Catholic Wonkery


...Culture War Edition. Wherein Catholic Wonk Dr. Taylor Marshall attempts to advise Catholics how to win the culture war by writing exactly the kind of article that's been losing Catholics the culture war.

First up, there's no clearer mark of a commenter who has his finger on the pulse of today's fruit fly attention span, post-literate media culture than front loading a comparative analysis of Platonic and Hindu social hierarchies--complete with a (hopefully facetious) trigger warning.
  1. Brahmins (priestly scholar class)
  2. Kshatriyas (royal warrior class)
  3. Vaishyas (artisans, merchants, tradesmen and farmers)
  4. Shudras (laboring classes)
Marshall goes on to deliver a shocking revelation.
We like to think that human society is now finally enlightened and that there are no castes or classes. Whether you call it a “caste” or a “demographic,” you’re just moving around words. The concept may become more humanitarian over time, but the idea of “political layers” transcends cultures and transcends time. Human society has different parts.
The Platonic way of understanding political levels has little to do with wealth. Bill Gates is very rich, but he still belongs to level 3 as a merchant and producer. A modern example of how the the levels can be transcended is how both Barack Obama and Donald Trump ascended from level 3 to level 1. A person at level 3 could be poor, middle class, or a billionaire.
Partial credit to Dr. Marshall for acknowledging that human hierarchies are natural and inevitable while almost calling out egalitarianism as a vicious lie. But I call shenanigans on Obama ever having been level 3. He has always been part of the ruling class and was groomed for power from the start. Pro tip: Getting paid a big advance to not write a book doesn't make you an "artisan".

But I digress. Here's how Marshall categorizes contemporary Western demographics into the classical caste system:
  1. Head (priestly scholar class). This was the Catholic Church’s ecclesial hierarchy (from AD 600-1500). Now it is the University, the Professor, Politician, Judges, the “experts” and (since the 1960s) the TV Media and Social Media (Facebook). They are still almost impossible to circumvent. They seek to influence our daily thoughts and our children. And as always, they are usually very rich.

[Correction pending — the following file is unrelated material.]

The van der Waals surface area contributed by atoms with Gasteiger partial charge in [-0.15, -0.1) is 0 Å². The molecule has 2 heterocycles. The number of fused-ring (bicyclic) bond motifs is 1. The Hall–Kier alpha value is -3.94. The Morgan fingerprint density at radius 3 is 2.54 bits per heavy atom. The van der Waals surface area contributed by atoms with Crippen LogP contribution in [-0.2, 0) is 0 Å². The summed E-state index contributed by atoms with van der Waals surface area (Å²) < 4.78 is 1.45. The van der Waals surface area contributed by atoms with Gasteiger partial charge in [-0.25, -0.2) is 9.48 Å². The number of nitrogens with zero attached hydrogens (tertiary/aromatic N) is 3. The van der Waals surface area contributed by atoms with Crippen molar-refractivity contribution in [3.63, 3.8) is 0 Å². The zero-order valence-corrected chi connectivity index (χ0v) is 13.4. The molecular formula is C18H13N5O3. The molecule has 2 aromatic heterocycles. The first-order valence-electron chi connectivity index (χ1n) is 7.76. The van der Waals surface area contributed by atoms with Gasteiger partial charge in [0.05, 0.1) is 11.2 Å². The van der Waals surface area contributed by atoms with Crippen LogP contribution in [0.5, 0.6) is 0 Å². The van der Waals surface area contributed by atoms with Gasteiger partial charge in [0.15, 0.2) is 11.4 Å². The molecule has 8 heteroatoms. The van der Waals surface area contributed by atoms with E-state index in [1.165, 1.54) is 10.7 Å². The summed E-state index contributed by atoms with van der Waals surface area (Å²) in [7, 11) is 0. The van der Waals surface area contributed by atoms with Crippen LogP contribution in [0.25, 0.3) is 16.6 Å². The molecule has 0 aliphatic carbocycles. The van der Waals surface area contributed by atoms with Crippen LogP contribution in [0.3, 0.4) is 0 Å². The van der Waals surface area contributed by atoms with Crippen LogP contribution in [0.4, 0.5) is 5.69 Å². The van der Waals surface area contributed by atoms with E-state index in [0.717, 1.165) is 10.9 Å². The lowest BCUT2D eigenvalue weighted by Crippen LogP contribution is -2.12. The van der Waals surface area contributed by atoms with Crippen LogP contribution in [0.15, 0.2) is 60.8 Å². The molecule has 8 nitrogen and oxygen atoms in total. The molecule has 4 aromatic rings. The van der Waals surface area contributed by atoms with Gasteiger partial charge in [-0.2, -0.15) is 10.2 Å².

2. Chest (royal warrior class). This is the military, but more and more so it is the IRS, FBI, CIA, police, ATF, TSA, game warden, et al. They have the power to imprison us and kill us. In a good political system, they are inspired by the Head to promote justice and protect the innocent. It was for fear of a corrupted “chest level” that the United States allowed its citizens to arm themselves with weapons and, notably, firearms.
  3. Stomach/Loins (artisans, merchants, tradesmen and farmers). This is your “middle class” white collar executives, and your corporate owners. They bear the load of society according to Plato, they must be controlled through “myths or noble lies” crafted by the philosophers. Civil religion is the best way to do this. It can be Roman imperial paganism with an Emperor cult (very powerful). In the same way it can be 16th century Church of England with civil obligations ordered to the king or queen who is “Head of the Church.” Or it can be a form of state-controlled Catholicism (Napoleonic Catholicism or Chinese Communistic Catholicism) or controlled Protestantism (state Protestantism/Lutheranism found in Northern European nations). In the last 30 years, the controlled state religions are being replaced with political correctness and class Socialism.
  4. Limbs (laboring class). We no longer call them “servants” but our society has people who are deeply in debt (in the Bible, debt is de facto slavery) and who work only to: pay off debt (to banks), have food, and have a roof over their heads.
Not a bad attempt. Still, Marshall appears to be too caught up in literalist thinking and old paradigms to get a fully accurate picture of where the class lines are currently drawn. Here's my revised list:
  1. Head Marshall gets this level mostly right. The Catholic hierarchy's prophetic/priestly role has long since been usurped by a rootless, cosmopolitan class of secular elites. They are an over-culture of experts, entertainers, and managers who live in the same few zip codes, send their kids to the same schools, and work in the same industries--usually government and finance, which makes Marshall's omission of bankers odd, especially in light of his level 4. Also, it's become undeniable that it's not so much the politicians who reside at level 1 than the permanent bureaucrats who control them.
  2. Chest Here's where Marshall's literalism blinds him to a key facet of the culture war. Yes, the cops and the military are the warrior caste in meatspace. The culture war is not (yet) a hot conflict fought with fists and guns. Marshall apparently understands that we're in a war of ideologies, but he fails to fully grasp the implications. The real level 2 players come into focus when you look at how the Head exercises authority. The managerial class relies less on the IRS and the cops to remove opposition and more on Big Tech to deplatform, disemploy, and unperson dissenters. Look at Google's firing of James Damore and Twitter's constant suspensions and shadowbans of its insufficiently Leftist users, including me. As the enforcers of the ruling class, the tech oligarchs' goal isn't to reduce dissenters to level 4. It's to make us untouchables.